I gently challenge you to adopt a mindset that allows you to release the need for a new normal. You deserve something much, much better. Below are a few possibilities for how to adapt to change in the midst of the chaos.
We are experiencing massive change right now, and the only way to respond to it is with flexibility and curiosity. We know that in order to stop the spread of COVID-19, we must radically alter almost everything about how we work, socialize, care for our health and well-being, connect with our friends and family, envision our civic responsibility, and mourn some of the freedoms that many of us in the Western world take for granted.
We have come too far to go back to “normal” or define our new lives with this pointless label.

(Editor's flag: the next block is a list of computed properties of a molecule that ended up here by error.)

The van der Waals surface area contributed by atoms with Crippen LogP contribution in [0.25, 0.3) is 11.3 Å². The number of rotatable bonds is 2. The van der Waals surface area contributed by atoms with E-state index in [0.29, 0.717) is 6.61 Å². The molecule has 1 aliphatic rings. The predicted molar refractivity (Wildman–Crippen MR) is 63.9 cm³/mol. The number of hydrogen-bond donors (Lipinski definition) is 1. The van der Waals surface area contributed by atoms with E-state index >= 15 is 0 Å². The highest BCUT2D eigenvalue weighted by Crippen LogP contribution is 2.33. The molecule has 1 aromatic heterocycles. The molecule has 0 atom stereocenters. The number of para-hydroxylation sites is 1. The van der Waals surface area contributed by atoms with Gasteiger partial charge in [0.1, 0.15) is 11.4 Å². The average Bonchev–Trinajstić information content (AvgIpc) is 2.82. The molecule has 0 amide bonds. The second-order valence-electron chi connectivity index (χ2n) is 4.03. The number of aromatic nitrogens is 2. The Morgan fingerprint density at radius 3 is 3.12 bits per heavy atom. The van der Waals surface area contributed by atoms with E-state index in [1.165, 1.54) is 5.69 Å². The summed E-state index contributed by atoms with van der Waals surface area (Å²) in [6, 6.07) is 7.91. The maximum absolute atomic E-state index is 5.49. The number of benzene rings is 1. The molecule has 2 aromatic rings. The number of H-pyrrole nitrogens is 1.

Of course, it is perfectly understandable that we want new definitions, new routines, new stability—anything to help us feel like the world is operating as it should, that we can still experience safety, beauty, and comfort in all the minutiae and little details that make up a life worth living. At the same time, we must come to terms with the fact that some things will never go back to normal again. This can send us spinning into denial or depression, or we can view it as a portal that is inviting us into a new rite of passage.
Accept what is
In 1969, a Swiss-American psychiatrist named Elizabeth Kübler-Ross, who worked with the terminally ill, wrote in her book On Death and Dying that grief is divided into five stages: denial, anger, bargaining, depression, and acceptance.
Each of us is on our own individual journey to acceptance.
By acceptance, I don’t mean giving in to despair or resignation. I simply mean that the current conditions that face us are likely to derail our carefully formulated plans and our definitions of who we are, what we aspire to, and what we should or should not want.